Stalin, instead of fighting against the authoritarian legacy of Tsarism, used it to crush all opposition. The ambiguous attitude of the Communist movement, up to recently, to the question of freedom stems from this period. The varieties of distortions of Marxism which are at present operating on the left in ireland, whether Stalinist, Trotskyist or Maoist, all have in common a complete divorcement from Irish society and Irish history.


This explains their weakness in the face of the general attack from the right. Its difficult effectively to defend civil liberties when the alternative society you propose would deny them also.

Interestingly it is strongly supportive of the United Irishmen.

The United Irishmen were a profoundly democratic movement. James Connolly in his ‘Labour in Irish History’ drew attention to the almost socialistic ideas which some of its leaders expressed. In the crucial of a double oppression the hammer of the future was forged.

Under various headings, ‘Stalinism’, ‘Connolly’, ‘Democracy in Ireland’ and ‘Democracy and the North’ aspects of socialism and democracy are teased out. In the latter it is supportive of the S.D.L.P. ‘its present policy, no matter what disagreements socialists might have with the views of some of its leaders, is the only feasible policy if sectarianism in NI is to be defeated’. It is harshly critical of P.D. and ‘the various forms of Trotksyite organisations… [from whom] comes the cry that a socialist must never compromise with anybody’. And it says that ‘the fact that Unionism keeps splitting and yet is still able to maintain its hold over the majority in the North has been contributed to by the exclusivist policies of the left including Official Sinn Féin’.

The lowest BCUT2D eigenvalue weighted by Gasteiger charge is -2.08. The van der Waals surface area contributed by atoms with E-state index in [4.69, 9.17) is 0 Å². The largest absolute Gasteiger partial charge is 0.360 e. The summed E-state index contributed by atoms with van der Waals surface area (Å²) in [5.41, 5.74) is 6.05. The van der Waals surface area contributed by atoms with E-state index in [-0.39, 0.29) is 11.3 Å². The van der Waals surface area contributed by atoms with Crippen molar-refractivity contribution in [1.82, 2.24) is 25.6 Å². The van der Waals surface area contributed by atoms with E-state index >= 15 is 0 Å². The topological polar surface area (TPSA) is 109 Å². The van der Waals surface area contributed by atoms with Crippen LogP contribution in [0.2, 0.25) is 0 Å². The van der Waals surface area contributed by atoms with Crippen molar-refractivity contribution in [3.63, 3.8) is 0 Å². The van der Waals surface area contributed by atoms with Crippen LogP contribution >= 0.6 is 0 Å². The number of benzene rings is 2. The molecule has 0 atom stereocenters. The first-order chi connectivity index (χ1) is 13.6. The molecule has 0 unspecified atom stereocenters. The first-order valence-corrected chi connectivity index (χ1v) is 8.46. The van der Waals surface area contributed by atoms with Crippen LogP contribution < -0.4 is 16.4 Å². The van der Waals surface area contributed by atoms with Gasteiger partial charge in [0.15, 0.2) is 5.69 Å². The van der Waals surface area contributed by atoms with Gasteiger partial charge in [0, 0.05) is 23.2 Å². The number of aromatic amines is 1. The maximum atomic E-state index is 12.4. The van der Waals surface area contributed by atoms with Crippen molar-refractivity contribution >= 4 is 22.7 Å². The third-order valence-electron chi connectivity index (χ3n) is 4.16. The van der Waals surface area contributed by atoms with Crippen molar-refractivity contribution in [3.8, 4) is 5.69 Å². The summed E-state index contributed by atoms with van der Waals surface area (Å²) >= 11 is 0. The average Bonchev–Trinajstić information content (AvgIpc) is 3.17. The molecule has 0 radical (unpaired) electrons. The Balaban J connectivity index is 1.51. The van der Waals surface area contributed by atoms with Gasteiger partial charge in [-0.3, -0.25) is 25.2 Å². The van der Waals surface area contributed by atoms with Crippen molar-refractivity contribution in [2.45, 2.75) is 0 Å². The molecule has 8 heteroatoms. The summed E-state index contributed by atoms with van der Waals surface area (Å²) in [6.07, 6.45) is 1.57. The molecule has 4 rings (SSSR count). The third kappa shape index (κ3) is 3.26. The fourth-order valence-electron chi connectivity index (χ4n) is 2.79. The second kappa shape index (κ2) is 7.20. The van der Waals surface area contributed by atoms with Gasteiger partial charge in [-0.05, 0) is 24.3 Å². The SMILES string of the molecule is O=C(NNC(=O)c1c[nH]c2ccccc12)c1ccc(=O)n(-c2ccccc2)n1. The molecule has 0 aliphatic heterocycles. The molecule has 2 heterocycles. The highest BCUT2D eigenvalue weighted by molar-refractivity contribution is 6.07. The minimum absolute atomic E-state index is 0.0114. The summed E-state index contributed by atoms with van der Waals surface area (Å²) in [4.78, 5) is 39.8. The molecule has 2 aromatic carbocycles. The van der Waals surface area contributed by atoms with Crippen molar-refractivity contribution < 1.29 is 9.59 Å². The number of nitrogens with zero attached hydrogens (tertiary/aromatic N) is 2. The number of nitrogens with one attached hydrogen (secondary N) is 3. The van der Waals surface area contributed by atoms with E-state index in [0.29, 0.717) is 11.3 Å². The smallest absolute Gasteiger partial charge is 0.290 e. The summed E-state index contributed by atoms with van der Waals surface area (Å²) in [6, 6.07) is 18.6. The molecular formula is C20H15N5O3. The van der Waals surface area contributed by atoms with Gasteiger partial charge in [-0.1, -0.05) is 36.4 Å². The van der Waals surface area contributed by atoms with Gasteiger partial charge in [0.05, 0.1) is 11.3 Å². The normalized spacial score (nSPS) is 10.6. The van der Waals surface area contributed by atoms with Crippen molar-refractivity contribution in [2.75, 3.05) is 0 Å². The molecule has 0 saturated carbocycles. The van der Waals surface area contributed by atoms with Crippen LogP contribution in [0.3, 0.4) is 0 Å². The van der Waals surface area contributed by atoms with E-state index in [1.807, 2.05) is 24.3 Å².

Interestingly it argues that ‘united movements do not have to be continually thinking of the time when they will break up… this conception has been particularly well developed in both theory and practice by the Italian Communist Party and by the Socialist-Communist alliance in France. Their conception is of buiidling a socialism in which all sections of the population, apart from the monopolies, would participate. This perspective is based on the fact that the advanced capitalist countries have already been through a capitalist and democratic revolution and that circumstances are vastly different from those prevailing in the feudal countries in which socialist revolutions have taken place’.

And it appears to seek cooperation with a very wide variety of forces.

In Ireland it is not just a question of cooperation with avowed socialists. The FF party, in its rank and file contains many of those who would be in Labour, Socialist or Communist Parties in Europe. There are also progressive forces within Fine Gael.

Carmody had an interesting political career. As a note at the end of the leaflet says, he was Secretary of the Rathfarnham Branch of the Labour Party from 1946-1948. He then was a founder member of the Irish Workers’ League and a member of its successor the IWP. A member of the National Executive of the Communist PArty of Irealnd and former editor of the Irish Socialist from 1961 to 1975. He wrote under the name A. Raferty a range of documents, including ‘Socialism and Social Ethics’, ‘The Fenians’ and ‘The Exploited Island’.

“Coming Out, Being Seen, Making History” July 31, 2012

Posted by Tomboktu in 1970s), Civil Rights, Film and Television, History, LGBT Rights.